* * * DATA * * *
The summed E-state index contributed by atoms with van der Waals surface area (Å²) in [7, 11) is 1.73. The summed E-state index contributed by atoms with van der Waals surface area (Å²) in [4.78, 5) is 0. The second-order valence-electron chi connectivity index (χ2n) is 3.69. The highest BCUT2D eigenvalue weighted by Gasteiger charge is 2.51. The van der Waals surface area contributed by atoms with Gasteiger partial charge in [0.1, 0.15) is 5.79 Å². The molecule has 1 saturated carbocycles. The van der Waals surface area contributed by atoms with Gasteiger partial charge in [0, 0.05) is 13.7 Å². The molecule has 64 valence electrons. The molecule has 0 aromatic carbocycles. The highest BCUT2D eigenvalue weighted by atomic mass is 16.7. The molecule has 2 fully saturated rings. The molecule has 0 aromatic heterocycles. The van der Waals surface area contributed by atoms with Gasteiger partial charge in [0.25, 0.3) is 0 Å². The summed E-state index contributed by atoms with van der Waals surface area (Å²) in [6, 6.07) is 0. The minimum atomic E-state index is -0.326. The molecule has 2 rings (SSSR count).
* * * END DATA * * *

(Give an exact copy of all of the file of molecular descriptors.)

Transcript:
The summed E-state index contributed by atoms with van der Waals surface area (Å²) in [7, 11) is 1.73. The summed E-state index contributed by atoms with van der Waals surface area (Å²) in [4.78, 5) is 0. The second-order valence-electron chi connectivity index (χ2n) is 3.69. The highest BCUT2D eigenvalue weighted by Gasteiger charge is 2.51. The van der Waals surface area contributed by atoms with Gasteiger partial charge in [0.1, 0.15) is 5.79 Å². The molecule has 1 saturated carbocycles. The van der Waals surface area contributed by atoms with Gasteiger partial charge in [0, 0.05) is 13.7 Å². The molecule has 64 valence electrons. The molecule has 0 aromatic carbocycles. The highest BCUT2D eigenvalue weighted by atomic mass is 16.7. The molecule has 2 fully saturated rings. The molecule has 0 aromatic heterocycles. The van der Waals surface area contributed by atoms with Gasteiger partial charge in [0.25, 0.3) is 0 Å². The summed E-state index contributed by atoms with van der Waals surface area (Å²) in [6, 6.07) is 0. The minimum atomic E-state index is -0.326. The molecule has 2 rings (SSSR count).